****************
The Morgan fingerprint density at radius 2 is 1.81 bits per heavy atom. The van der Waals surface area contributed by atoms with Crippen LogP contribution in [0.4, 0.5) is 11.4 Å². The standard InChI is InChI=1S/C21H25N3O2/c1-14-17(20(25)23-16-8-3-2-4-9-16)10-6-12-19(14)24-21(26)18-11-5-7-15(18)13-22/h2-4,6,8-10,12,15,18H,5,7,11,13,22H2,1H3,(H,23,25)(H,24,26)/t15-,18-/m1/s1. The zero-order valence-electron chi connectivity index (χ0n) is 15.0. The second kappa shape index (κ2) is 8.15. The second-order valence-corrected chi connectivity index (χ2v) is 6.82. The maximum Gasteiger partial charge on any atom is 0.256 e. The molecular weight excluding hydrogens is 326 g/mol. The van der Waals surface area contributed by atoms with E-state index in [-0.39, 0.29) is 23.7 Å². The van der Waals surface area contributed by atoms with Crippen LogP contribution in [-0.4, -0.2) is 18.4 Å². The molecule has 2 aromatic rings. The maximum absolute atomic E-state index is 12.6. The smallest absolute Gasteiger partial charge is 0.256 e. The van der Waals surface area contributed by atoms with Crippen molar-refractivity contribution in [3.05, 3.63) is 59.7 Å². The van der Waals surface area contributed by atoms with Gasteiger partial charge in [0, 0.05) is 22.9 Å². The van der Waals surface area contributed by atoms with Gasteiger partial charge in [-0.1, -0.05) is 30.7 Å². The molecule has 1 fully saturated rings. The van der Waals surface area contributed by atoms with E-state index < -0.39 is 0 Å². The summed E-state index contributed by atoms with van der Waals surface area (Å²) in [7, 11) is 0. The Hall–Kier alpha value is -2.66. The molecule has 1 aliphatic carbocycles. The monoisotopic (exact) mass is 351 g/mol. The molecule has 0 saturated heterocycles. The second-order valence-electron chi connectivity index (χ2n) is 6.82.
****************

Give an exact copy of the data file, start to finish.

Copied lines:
The Morgan fingerprint density at radius 2 is 1.81 bits per heavy atom. The van der Waals surface area contributed by atoms with Crippen LogP contribution in [0.4, 0.5) is 11.4 Å². The standard InChI is InChI=1S/C21H25N3O2/c1-14-17(20(25)23-16-8-3-2-4-9-16)10-6-12-19(14)24-21(26)18-11-5-7-15(18)13-22/h2-4,6,8-10,12,15,18H,5,7,11,13,22H2,1H3,(H,23,25)(H,24,26)/t15-,18-/m1/s1. The zero-order valence-electron chi connectivity index (χ0n) is 15.0. The second kappa shape index (κ2) is 8.15. The second-order valence-corrected chi connectivity index (χ2v) is 6.82. The maximum Gasteiger partial charge on any atom is 0.256 e. The molecular weight excluding hydrogens is 326 g/mol. The van der Waals surface area contributed by atoms with E-state index in [-0.39, 0.29) is 23.7 Å². The van der Waals surface area contributed by atoms with Crippen LogP contribution in [-0.4, -0.2) is 18.4 Å². The molecule has 2 aromatic rings. The maximum absolute atomic E-state index is 12.6. The smallest absolute Gasteiger partial charge is 0.256 e. The van der Waals surface area contributed by atoms with Crippen molar-refractivity contribution in [3.05, 3.63) is 59.7 Å². The van der Waals surface area contributed by atoms with Gasteiger partial charge in [0, 0.05) is 22.9 Å². The van der Waals surface area contributed by atoms with Gasteiger partial charge in [-0.1, -0.05) is 30.7 Å². The molecule has 1 fully saturated rings. The van der Waals surface area contributed by atoms with E-state index < -0.39 is 0 Å². The summed E-state index contributed by atoms with van der Waals surface area (Å²) in [7, 11) is 0. The Hall–Kier alpha value is -2.66. The molecule has 1 aliphatic carbocycles. The monoisotopic (exact) mass is 351 g/mol. The molecule has 0 saturated heterocycles. The second-order valence-electron chi connectivity index (χ2n) is 6.82.